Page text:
Fans of the John Wick series of films will find a lot to enjoy in the newest film — "John Wick: Chapter 3 - Parabellum" — but they also might get bored by more of the same.
Since the John Wick franchise does not appear to be broken, the filmmakers apparently saw no reason to fix anything. “Chapter 3” is the same as the first two films: a nearly non-stop action thrill ride featuring crazy stunt fights, cool car chases and a whole mess of dead bodies. But three films into the franchise, even those things can start to feel repetitive.
Especially when there’s probably going to be a fourth film in a couple of years where they'll do it all over again.
John Wick, a highly skilled assassin, has broken the rules of the international assassin enterprise to which he belongs. He is ex-communicated from the organization and a $14 million bounty is placed on his head, making him a target for every other killer and triggerman in the world.
In the new film, John must call upon what few allies he has left to try and bargain for his life — while killing anybody and everybody who gets in his way.
The magic of the John Wick films, especially the first one, is that they are simple movies. John Wick is just a really cool, highly skilled killer on a quest for revenge, with most other concerns stripped away. The franchise is just pure, unadulterated, R-rated violence and action.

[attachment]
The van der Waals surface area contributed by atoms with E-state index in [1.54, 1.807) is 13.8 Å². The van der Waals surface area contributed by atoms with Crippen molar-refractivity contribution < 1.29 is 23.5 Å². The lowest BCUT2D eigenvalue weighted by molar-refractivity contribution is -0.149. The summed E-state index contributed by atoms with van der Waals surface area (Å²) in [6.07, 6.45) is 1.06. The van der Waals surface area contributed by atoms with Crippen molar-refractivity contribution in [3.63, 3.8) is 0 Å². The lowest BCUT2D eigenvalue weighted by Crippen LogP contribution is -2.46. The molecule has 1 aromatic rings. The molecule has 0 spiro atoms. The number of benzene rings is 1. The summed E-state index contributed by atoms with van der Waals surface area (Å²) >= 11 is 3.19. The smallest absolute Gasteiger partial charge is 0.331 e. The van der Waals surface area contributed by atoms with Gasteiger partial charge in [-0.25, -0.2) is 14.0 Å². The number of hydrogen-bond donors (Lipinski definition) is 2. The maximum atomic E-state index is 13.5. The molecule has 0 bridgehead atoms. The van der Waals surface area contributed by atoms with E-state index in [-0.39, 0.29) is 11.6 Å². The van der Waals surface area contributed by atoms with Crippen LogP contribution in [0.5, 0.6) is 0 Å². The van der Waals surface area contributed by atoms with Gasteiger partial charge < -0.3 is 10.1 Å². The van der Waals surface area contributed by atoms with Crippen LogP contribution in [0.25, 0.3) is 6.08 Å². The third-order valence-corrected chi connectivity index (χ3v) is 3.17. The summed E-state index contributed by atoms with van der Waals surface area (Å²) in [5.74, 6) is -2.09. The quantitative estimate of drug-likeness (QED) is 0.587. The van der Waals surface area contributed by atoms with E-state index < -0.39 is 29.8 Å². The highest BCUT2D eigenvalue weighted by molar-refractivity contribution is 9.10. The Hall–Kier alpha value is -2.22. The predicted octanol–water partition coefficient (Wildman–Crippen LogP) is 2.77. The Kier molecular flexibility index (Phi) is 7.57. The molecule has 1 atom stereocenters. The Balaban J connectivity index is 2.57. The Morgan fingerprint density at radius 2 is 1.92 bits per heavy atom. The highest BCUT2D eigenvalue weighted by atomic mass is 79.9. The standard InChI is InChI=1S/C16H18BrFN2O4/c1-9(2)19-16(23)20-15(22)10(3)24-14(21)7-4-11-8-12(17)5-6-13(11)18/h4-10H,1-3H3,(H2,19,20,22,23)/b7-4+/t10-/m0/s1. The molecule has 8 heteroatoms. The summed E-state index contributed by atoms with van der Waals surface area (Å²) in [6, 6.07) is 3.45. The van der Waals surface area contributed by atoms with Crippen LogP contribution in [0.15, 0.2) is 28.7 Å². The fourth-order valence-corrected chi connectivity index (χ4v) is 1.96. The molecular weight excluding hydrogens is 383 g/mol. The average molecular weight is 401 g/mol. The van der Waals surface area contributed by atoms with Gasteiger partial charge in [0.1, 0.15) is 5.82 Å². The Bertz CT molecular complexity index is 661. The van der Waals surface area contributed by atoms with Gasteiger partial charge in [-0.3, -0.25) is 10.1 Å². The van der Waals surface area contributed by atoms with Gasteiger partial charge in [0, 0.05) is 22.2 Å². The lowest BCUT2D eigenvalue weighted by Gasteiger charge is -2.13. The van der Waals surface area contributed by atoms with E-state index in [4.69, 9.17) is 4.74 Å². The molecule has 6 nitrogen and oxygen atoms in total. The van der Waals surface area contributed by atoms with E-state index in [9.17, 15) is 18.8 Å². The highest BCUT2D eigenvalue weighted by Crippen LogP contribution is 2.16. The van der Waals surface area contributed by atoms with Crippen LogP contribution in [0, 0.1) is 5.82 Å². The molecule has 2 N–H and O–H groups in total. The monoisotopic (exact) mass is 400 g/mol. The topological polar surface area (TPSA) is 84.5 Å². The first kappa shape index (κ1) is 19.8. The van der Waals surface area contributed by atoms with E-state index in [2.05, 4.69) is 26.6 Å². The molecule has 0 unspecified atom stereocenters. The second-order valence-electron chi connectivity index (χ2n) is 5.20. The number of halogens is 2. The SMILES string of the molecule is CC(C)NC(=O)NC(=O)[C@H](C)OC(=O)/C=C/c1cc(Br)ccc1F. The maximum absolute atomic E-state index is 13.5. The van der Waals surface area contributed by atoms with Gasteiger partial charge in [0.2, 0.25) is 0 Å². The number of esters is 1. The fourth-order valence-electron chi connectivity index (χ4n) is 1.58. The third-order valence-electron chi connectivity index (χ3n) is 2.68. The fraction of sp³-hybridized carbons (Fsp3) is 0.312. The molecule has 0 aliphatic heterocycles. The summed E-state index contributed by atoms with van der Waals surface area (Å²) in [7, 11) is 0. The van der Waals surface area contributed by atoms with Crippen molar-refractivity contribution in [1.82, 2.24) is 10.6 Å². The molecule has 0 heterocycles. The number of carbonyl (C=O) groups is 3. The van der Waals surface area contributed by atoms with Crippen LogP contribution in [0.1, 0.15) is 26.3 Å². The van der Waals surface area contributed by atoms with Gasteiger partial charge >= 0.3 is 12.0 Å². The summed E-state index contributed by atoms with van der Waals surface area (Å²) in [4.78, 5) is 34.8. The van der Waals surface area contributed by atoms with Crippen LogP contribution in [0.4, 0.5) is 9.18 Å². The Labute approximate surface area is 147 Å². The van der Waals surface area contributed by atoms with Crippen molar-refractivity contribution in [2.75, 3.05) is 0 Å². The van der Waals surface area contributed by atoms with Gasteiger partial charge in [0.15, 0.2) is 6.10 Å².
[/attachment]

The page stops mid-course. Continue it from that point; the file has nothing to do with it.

And “Chapter 3” continues that simplistic style. There are a lot of great fight scenes in the new film, buoyed by tension and some solid character development and world-building. But therein lies one of the main problems with the third film: the world-building is getting a little out of hand.
In the first movie, John Wick was a retired assassin who used to work for a top mobster in New York City, and he sought revenge against that mobster and his family after they killed John Wick’s dog. Simple, easy; made for a great movie. But with that revenge story settled at the end of the first film, these sequels have been forced to lean harder into all of that international assassin enterprise stuff. That was only supposed to be a touch of flavor added to the first film. It was icing on the cake.
In “Chapter 3”, there’s now more icing than cake. There are so many layers to this enterprise, so many new characters who ramble on about rules and history and currency and a million other things. The John Wick franchise is in danger of getting bogged down in the very complexity it sought to avoid.
And it doesn’t help when the action is starting to get repetitive. How many faceless, nameless henchman can John Wick shoot? How many panes of glass can he be thrown through? How many other highly skilled assassins does he have to defeat in one-on-one combat?
The John Wick franchise became popular because of its simple and enjoyable action filmmaking. Three movies deep, it’s starting to get a little bloated.